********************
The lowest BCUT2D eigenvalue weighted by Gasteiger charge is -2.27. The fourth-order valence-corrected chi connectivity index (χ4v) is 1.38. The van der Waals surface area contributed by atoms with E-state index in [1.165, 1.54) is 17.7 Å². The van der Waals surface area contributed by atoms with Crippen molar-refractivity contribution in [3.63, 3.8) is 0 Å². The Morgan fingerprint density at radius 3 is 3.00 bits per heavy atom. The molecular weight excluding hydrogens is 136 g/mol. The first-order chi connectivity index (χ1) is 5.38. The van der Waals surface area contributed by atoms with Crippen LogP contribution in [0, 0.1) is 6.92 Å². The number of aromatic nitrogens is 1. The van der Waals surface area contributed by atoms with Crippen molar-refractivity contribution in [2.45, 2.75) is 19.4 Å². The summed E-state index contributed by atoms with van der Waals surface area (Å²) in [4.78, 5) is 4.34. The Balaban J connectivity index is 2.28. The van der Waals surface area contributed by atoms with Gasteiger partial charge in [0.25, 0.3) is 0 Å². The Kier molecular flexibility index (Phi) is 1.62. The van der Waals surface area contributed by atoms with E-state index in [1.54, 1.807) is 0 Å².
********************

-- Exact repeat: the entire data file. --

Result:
The lowest BCUT2D eigenvalue weighted by Gasteiger charge is -2.27. The fourth-order valence-corrected chi connectivity index (χ4v) is 1.38. The van der Waals surface area contributed by atoms with E-state index in [1.165, 1.54) is 17.7 Å². The van der Waals surface area contributed by atoms with Crippen molar-refractivity contribution in [3.63, 3.8) is 0 Å². The Morgan fingerprint density at radius 3 is 3.00 bits per heavy atom. The molecular weight excluding hydrogens is 136 g/mol. The first-order chi connectivity index (χ1) is 5.38. The van der Waals surface area contributed by atoms with Crippen LogP contribution in [0, 0.1) is 6.92 Å². The number of aromatic nitrogens is 1. The van der Waals surface area contributed by atoms with Crippen molar-refractivity contribution in [2.45, 2.75) is 19.4 Å². The summed E-state index contributed by atoms with van der Waals surface area (Å²) in [4.78, 5) is 4.34. The Balaban J connectivity index is 2.28. The van der Waals surface area contributed by atoms with Gasteiger partial charge in [0.25, 0.3) is 0 Å². The Kier molecular flexibility index (Phi) is 1.62. The van der Waals surface area contributed by atoms with E-state index in [1.54, 1.807) is 0 Å².